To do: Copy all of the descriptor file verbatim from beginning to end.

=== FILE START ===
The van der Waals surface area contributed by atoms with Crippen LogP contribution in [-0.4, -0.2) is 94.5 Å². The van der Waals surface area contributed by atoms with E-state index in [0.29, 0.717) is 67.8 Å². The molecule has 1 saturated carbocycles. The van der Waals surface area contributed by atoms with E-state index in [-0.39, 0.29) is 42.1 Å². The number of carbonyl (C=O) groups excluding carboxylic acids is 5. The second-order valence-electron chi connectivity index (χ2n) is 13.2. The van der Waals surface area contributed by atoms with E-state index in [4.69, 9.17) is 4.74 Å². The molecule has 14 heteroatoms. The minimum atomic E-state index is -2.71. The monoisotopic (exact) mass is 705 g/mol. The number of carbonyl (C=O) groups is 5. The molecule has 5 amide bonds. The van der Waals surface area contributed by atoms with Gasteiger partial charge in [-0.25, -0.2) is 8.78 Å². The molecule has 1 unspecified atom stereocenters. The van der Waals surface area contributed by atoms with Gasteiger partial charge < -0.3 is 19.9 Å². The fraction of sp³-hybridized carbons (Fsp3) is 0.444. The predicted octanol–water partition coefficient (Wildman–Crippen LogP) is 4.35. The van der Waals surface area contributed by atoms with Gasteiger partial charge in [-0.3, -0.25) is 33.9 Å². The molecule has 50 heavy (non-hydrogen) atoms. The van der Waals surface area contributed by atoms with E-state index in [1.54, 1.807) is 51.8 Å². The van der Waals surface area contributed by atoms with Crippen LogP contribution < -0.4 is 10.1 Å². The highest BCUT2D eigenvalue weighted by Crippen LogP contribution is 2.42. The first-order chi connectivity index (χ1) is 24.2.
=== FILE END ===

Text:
The van der Waals surface area contributed by atoms with Crippen LogP contribution in [-0.4, -0.2) is 94.5 Å². The van der Waals surface area contributed by atoms with E-state index in [0.29, 0.717) is 67.8 Å². The molecule has 1 saturated carbocycles. The van der Waals surface area contributed by atoms with E-state index in [-0.39, 0.29) is 42.1 Å². The number of carbonyl (C=O) groups excluding carboxylic acids is 5. The second-order valence-electron chi connectivity index (χ2n) is 13.2. The van der Waals surface area contributed by atoms with E-state index in [4.69, 9.17) is 4.74 Å². The molecule has 14 heteroatoms. The minimum atomic E-state index is -2.71. The monoisotopic (exact) mass is 705 g/mol. The number of carbonyl (C=O) groups is 5. The molecule has 5 amide bonds. The van der Waals surface area contributed by atoms with Gasteiger partial charge in [-0.25, -0.2) is 8.78 Å². The molecule has 1 unspecified atom stereocenters. The van der Waals surface area contributed by atoms with Gasteiger partial charge < -0.3 is 19.9 Å². The fraction of sp³-hybridized carbons (Fsp3) is 0.444. The predicted octanol–water partition coefficient (Wildman–Crippen LogP) is 4.35. The van der Waals surface area contributed by atoms with Gasteiger partial charge in [-0.3, -0.25) is 33.9 Å². The molecule has 50 heavy (non-hydrogen) atoms. The van der Waals surface area contributed by atoms with E-state index in [1.54, 1.807) is 51.8 Å². The van der Waals surface area contributed by atoms with Crippen LogP contribution < -0.4 is 10.1 Å². The highest BCUT2D eigenvalue weighted by Crippen LogP contribution is 2.42. The first-order chi connectivity index (χ1) is 24.2.